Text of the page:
Strictly’s John Whaite was ‘ready for hate’ ahead of historic all-male pairing

John Whaite

John Whaite was “ready for hate” ahead of Strictly Come Dancing’s first-ever all-male dance partnership, but the reaction so far has not been what he expected.

Speaking with Yahoo Entertainment, Whaite said: “I genuinely did think that I was going to receive a fair bit of hate in my inbox because you know, you do as a gay man, you get a lot of hate.

“It’s something you learn to deal with – you shouldn’t have to but you do.”

However, he added: “I can honestly say that I haven’t had a single message of negativity.”

Hopefully, this means progress is being made.

Last year, when it was announced that lesbian boxer Nicola Adams would be the first celebrity to compete on the show with a same-sex partner, Strictly Come Dancing has fielded at least 100 complaints from angry homophobes before the show had even aired.

In a response, the broadcaster said at the time: “Strictly Come Dancing is an inclusive show and is proud to have featured same-sex dancing amongst the professional dancers in group numbers in previous series.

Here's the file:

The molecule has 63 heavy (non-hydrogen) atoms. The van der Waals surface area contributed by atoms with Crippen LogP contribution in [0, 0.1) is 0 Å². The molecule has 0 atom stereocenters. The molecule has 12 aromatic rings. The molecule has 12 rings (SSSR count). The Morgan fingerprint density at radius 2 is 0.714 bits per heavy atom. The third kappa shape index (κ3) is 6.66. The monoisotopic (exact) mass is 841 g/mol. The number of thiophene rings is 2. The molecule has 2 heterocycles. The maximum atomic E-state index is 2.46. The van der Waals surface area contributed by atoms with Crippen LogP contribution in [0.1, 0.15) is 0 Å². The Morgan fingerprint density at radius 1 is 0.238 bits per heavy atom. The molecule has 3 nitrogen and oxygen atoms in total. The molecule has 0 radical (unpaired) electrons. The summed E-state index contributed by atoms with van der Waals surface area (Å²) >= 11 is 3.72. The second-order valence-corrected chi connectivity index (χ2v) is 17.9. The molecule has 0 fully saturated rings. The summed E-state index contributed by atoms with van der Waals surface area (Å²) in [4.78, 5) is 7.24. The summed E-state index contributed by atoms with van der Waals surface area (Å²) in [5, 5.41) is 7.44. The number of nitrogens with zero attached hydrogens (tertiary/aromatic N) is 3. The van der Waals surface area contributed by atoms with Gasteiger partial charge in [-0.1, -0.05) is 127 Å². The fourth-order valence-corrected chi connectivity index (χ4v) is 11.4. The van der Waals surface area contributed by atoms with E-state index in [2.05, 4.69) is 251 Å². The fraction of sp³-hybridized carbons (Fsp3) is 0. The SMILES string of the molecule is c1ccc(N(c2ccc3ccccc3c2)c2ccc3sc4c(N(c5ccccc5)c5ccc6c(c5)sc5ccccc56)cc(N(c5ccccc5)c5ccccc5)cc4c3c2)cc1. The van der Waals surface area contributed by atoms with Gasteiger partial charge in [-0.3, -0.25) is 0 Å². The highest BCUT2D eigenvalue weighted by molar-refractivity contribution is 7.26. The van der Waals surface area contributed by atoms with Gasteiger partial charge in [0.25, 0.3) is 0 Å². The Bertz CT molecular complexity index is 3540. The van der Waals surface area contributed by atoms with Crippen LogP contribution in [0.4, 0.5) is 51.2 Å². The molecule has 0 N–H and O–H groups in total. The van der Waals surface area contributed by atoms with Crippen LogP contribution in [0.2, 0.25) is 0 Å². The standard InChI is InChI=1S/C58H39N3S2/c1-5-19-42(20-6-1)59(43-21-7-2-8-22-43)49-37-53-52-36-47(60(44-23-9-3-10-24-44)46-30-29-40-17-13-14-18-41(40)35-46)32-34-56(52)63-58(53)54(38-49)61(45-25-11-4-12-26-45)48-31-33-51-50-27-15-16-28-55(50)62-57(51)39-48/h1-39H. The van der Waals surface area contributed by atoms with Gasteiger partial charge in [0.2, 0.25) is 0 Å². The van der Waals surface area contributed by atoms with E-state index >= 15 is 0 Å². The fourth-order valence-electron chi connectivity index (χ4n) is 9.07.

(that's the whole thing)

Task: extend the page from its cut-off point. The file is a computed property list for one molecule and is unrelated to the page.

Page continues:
“We have stated, in the past, that we are open to the prospect of including same sex pairings between our celebrities and professional dancers, should the opportunity arise. Nicola Adams requested an all-female pairing, which we are happy to facilitate.

“The show is first and foremost about dance, the sex of each partner within a coupling should have no bearing on their routine.”

John Whaite wants to tackle toxic masculinity with all-male Strictly dance pairing

Gay Great British Bake Off John Whaite winner hopes that when he makes his Strictly debut on Saturday (18 September), he can not only act as representation for the LGBT+ community, but also tackle toxic masculinity.

He said: “I realised how important a step forwards this is because little kids who watch the show, you have role models, you know, same-sex role models, it will give them a little bit of hope for the future.

“It won’t make them grow up with the same shame that I grew up with.”

But, he added: “It’s not just about queer people, it’s about intimacy generally.

“Two men, whether they are straight or gay, can be intimate with each other and I think, I hope, that this comes to show that, that it breaks down that notion of toxic masculinity which is so rife, especially in Britain.”